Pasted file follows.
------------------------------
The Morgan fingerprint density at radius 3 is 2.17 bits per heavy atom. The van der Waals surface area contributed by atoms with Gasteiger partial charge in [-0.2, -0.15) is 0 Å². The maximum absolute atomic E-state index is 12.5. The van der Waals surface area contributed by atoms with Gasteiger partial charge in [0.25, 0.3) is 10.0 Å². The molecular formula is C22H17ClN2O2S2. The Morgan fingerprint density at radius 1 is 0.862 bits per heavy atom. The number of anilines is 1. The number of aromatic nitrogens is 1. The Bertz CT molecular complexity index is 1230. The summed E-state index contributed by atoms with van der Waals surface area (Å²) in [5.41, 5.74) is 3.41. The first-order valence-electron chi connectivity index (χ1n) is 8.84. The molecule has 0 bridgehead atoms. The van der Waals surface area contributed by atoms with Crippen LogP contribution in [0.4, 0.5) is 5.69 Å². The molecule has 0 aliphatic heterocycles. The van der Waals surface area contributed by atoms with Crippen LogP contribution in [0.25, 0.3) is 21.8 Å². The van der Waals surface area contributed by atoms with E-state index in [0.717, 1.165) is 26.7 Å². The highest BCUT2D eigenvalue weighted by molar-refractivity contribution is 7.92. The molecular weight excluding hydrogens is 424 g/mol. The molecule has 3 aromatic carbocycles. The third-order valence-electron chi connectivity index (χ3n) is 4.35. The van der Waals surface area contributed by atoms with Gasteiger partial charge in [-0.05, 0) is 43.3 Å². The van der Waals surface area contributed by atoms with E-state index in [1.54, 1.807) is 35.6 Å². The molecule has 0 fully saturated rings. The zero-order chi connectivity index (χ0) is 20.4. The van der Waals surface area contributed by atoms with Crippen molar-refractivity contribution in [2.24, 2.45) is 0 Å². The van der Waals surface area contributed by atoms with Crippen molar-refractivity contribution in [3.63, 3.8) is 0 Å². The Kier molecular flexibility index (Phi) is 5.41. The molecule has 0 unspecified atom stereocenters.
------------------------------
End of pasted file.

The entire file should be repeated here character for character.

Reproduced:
The Morgan fingerprint density at radius 3 is 2.17 bits per heavy atom. The van der Waals surface area contributed by atoms with Gasteiger partial charge in [-0.2, -0.15) is 0 Å². The maximum absolute atomic E-state index is 12.5. The van der Waals surface area contributed by atoms with Gasteiger partial charge in [0.25, 0.3) is 10.0 Å². The molecular formula is C22H17ClN2O2S2. The Morgan fingerprint density at radius 1 is 0.862 bits per heavy atom. The number of anilines is 1. The number of aromatic nitrogens is 1. The Bertz CT molecular complexity index is 1230. The summed E-state index contributed by atoms with van der Waals surface area (Å²) in [5.41, 5.74) is 3.41. The first-order valence-electron chi connectivity index (χ1n) is 8.84. The molecule has 0 bridgehead atoms. The van der Waals surface area contributed by atoms with Crippen LogP contribution in [0.4, 0.5) is 5.69 Å². The molecule has 0 aliphatic heterocycles. The van der Waals surface area contributed by atoms with Crippen LogP contribution in [0.25, 0.3) is 21.8 Å². The van der Waals surface area contributed by atoms with E-state index in [0.717, 1.165) is 26.7 Å². The highest BCUT2D eigenvalue weighted by molar-refractivity contribution is 7.92. The molecular weight excluding hydrogens is 424 g/mol. The molecule has 3 aromatic carbocycles. The third-order valence-electron chi connectivity index (χ3n) is 4.35. The van der Waals surface area contributed by atoms with Gasteiger partial charge in [-0.05, 0) is 43.3 Å². The van der Waals surface area contributed by atoms with E-state index in [1.54, 1.807) is 35.6 Å². The molecule has 0 fully saturated rings. The zero-order chi connectivity index (χ0) is 20.4. The van der Waals surface area contributed by atoms with Crippen molar-refractivity contribution in [2.24, 2.45) is 0 Å². The van der Waals surface area contributed by atoms with Crippen molar-refractivity contribution in [3.63, 3.8) is 0 Å². The Kier molecular flexibility index (Phi) is 5.41. The molecule has 0 unspecified atom stereocenters.